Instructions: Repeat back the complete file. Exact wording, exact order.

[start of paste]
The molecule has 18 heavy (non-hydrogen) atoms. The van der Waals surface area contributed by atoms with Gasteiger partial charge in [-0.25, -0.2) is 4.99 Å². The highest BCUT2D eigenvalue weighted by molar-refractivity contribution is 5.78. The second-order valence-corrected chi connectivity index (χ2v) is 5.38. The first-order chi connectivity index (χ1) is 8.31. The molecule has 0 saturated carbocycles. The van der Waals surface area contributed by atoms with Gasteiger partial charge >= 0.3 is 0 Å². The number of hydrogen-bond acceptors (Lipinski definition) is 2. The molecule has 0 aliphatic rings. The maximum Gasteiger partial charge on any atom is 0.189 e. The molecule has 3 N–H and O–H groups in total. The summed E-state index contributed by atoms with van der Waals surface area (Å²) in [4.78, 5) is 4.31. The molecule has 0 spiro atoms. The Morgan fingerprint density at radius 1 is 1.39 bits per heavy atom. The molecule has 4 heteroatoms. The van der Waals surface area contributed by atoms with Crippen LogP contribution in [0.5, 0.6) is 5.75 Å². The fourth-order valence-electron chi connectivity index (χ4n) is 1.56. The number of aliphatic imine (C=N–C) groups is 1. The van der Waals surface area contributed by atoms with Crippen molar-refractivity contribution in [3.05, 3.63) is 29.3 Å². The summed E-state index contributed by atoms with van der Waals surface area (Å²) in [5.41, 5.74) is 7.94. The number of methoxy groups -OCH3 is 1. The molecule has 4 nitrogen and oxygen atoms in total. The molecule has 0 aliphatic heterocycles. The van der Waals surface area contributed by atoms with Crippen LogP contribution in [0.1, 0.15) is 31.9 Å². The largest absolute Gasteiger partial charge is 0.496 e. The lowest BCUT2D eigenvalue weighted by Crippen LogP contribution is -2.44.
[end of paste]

The molecule has 18 heavy (non-hydrogen) atoms. The van der Waals surface area contributed by atoms with Gasteiger partial charge in [-0.25, -0.2) is 4.99 Å². The highest BCUT2D eigenvalue weighted by molar-refractivity contribution is 5.78. The second-order valence-corrected chi connectivity index (χ2v) is 5.38. The first-order chi connectivity index (χ1) is 8.31. The molecule has 0 saturated carbocycles. The van der Waals surface area contributed by atoms with Gasteiger partial charge >= 0.3 is 0 Å². The number of hydrogen-bond acceptors (Lipinski definition) is 2. The molecule has 0 aliphatic rings. The maximum Gasteiger partial charge on any atom is 0.189 e. The molecule has 3 N–H and O–H groups in total. The summed E-state index contributed by atoms with van der Waals surface area (Å²) in [4.78, 5) is 4.31. The molecule has 0 spiro atoms. The Morgan fingerprint density at radius 1 is 1.39 bits per heavy atom. The molecule has 4 heteroatoms. The van der Waals surface area contributed by atoms with Crippen LogP contribution in [0.5, 0.6) is 5.75 Å². The fourth-order valence-electron chi connectivity index (χ4n) is 1.56. The number of aliphatic imine (C=N–C) groups is 1. The van der Waals surface area contributed by atoms with Crippen molar-refractivity contribution in [3.05, 3.63) is 29.3 Å². The summed E-state index contributed by atoms with van der Waals surface area (Å²) in [5.41, 5.74) is 7.94. The number of methoxy groups -OCH3 is 1. The molecule has 4 nitrogen and oxygen atoms in total. The molecule has 0 aliphatic heterocycles. The van der Waals surface area contributed by atoms with Crippen LogP contribution in [0.1, 0.15) is 31.9 Å². The largest absolute Gasteiger partial charge is 0.496 e. The lowest BCUT2D eigenvalue weighted by Crippen LogP contribution is -2.44.